Last week, Atlanta’s Future dropped Hndrxx, his sixth studio album and the follow-up to his self-titled album that was released only a week prior. With his third release in three weeks rumoured to be coming this Friday, and with his last two albums getting extremely mixed reviews, it raises the question: quality or quantity?
There’s certainly a sweet spot when it comes to the consistency of releases. While releasing too much music devalues the final product, can not releasing enough be just as damaging? Think back to the hype that Frank Ocean’s Blonde generated solely through vague announcements over four years. Sure it became painful at times but Blonde’s eventual release was met with critical acclaim, not because of it’s long lead up, but it’s undoubtable quality.
Can this be said for any of Future’s solo projects?
There’s definitely a point where this ‘sweet spot’ can run it’s course and cause problems. Take Jay Electronica’s elusive Act II: Patents Of Nobility (The Turn) for example. Fans have been waiting almost ten years for this release, and it’s almost getting to the point where its relevance has passed, yet you can’t say that that’s something which has devalued Jay as an emcee. His sparsely distributed guest verses are continuously praised and are what keep him relevant and a point of discussion despite his solo silence.
There is a strong argument against constantly releasing music, the work ethic of say Gucci Mane for example. Gucci has now released a whopping 67 mixtapes, 3 of which were released last year alongside two more full-length studio albums and three EPs. Was this in any way wise? If he was to have picked the most relevant and heavy hitting of the singles and compiled them into one release, would it have been more widely praised and have enjoyed longer relevance? Sure these albums did score sales, but with his eleventh studio album Drop Top Wop already announced, are any of these past releases even going to maintain any relevance once the next Gucci project drops?
On the other hand, this quality approach is something that has worked for countless artists even on the small, independent scale. The now Grammy award winning Chance The Rapper had his first claim to fame with his debut mixtape 10 Days, similarly Joey Badass’ 1999, ASAP Rocky’s Live. Love. A$AP or even J.Cole’s first ever tape The Come Up; these were projects which were given at least a year of space and helped embellish the status of these artists as cutting edge emcees.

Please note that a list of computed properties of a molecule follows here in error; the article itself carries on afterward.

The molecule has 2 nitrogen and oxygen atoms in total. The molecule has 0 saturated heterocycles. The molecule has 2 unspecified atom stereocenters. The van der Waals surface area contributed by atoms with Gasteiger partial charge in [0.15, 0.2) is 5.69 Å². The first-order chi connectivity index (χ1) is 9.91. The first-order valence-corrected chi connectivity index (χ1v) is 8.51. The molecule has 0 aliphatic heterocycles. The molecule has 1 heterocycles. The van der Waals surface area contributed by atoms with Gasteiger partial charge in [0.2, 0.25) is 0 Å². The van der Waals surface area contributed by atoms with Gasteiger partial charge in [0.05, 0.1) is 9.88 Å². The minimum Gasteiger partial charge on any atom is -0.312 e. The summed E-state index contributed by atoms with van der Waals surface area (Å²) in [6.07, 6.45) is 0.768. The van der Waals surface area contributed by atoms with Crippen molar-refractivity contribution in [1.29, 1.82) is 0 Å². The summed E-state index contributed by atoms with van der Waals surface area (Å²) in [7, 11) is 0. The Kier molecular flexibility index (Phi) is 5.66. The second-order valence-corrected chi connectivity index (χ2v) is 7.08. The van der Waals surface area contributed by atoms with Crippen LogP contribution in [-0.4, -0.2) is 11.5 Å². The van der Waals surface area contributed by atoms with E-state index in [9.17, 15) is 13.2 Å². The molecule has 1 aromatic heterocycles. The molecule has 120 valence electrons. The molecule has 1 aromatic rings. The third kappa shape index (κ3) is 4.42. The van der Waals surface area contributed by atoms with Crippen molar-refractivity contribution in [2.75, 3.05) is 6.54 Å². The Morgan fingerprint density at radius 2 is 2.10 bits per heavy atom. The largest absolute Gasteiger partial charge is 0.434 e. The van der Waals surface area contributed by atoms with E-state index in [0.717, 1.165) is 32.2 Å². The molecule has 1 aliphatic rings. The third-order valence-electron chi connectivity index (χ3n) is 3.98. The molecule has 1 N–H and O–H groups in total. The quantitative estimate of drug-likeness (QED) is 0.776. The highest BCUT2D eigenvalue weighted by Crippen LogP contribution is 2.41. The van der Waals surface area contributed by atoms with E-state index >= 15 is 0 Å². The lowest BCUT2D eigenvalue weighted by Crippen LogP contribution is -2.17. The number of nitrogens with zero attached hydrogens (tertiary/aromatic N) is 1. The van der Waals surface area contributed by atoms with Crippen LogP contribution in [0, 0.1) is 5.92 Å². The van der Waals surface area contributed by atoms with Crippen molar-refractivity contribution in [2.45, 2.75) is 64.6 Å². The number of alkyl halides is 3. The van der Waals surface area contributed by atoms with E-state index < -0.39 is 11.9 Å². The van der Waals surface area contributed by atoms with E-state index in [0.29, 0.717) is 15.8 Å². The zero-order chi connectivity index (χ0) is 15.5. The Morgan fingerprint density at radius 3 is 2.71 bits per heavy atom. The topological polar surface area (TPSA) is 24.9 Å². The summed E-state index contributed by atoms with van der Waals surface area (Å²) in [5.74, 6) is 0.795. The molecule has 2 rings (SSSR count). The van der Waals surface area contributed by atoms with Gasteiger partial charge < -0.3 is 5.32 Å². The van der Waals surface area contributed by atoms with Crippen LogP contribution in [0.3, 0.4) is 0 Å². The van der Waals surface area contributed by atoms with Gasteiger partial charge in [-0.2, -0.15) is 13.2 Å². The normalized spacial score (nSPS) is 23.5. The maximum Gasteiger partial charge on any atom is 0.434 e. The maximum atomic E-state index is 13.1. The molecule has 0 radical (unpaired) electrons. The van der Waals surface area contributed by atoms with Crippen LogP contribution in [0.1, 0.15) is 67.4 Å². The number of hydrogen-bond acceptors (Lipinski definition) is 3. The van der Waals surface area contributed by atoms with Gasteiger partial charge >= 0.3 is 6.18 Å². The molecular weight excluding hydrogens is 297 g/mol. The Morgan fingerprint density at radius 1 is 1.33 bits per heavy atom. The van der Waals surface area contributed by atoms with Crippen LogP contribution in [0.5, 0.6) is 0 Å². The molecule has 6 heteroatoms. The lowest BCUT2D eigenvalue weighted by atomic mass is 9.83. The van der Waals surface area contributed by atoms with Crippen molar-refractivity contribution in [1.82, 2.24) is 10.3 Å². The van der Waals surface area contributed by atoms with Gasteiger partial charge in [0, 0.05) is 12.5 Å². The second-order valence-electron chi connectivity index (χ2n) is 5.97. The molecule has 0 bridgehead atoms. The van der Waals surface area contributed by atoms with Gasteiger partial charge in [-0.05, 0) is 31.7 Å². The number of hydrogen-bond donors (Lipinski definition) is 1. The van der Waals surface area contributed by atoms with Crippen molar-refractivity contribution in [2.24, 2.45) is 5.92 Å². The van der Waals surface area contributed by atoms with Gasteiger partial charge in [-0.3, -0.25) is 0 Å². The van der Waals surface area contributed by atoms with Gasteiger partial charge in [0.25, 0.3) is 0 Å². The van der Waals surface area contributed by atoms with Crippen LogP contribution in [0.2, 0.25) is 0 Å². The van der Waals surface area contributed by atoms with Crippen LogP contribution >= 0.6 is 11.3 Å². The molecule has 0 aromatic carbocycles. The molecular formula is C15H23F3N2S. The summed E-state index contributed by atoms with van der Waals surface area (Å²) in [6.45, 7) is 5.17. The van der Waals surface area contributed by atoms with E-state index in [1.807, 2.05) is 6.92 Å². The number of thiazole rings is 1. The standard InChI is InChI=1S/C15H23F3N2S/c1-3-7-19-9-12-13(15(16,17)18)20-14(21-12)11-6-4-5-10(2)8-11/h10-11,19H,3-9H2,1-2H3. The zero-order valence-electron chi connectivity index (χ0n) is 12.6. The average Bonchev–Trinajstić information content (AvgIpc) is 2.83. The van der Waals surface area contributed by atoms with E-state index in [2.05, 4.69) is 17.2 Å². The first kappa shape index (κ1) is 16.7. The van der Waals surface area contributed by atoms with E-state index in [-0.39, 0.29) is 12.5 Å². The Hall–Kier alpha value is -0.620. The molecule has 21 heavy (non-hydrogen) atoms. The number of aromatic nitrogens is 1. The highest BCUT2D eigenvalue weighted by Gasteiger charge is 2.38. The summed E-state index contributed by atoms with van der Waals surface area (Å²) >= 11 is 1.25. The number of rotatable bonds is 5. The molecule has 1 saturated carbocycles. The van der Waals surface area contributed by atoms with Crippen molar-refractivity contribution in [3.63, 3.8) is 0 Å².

That being said, there’s a definite argument for the quantity approach too. Yet another Southern emcee, the infamous Young Thug, released three mixtapes last year, all of which managed to garner positive praise. This was especially true with the last of the trio Jeffery, which was named among the best releases of the year by several publications. And it’s not just Thugger either, 2016’s man of the year Anderson .Paak released two studio albums (one solo and one as half of NxWorries), and appeared on eleven guest features in 2016 alone. Despite what could be seen as flooding the market, he was celebrated as one of the year’s most influential artists across multiple genres.
German composer Hans Zimmer put it interestingly, saying, “we have a McDonald’s generation of music consumers,” in the sense that listeners want something quick, simple, and easily digestible. This is what the quantity approach preys on; why have a six-month marketing campaign teasing a handful of singles, when you can release two full-length albums and have a constant turnover of music.
The problem with this discussion is that ‘quality’ is subjective and is entirely a matter of opinion. You might love Future’s new albums, and love the fact that your favourite artist has released two hours of music in two weeks alone. Therefore perhaps ‘quantity’ as a synonym for substandard quality isn’t quite true; after all, through quantity comes quality.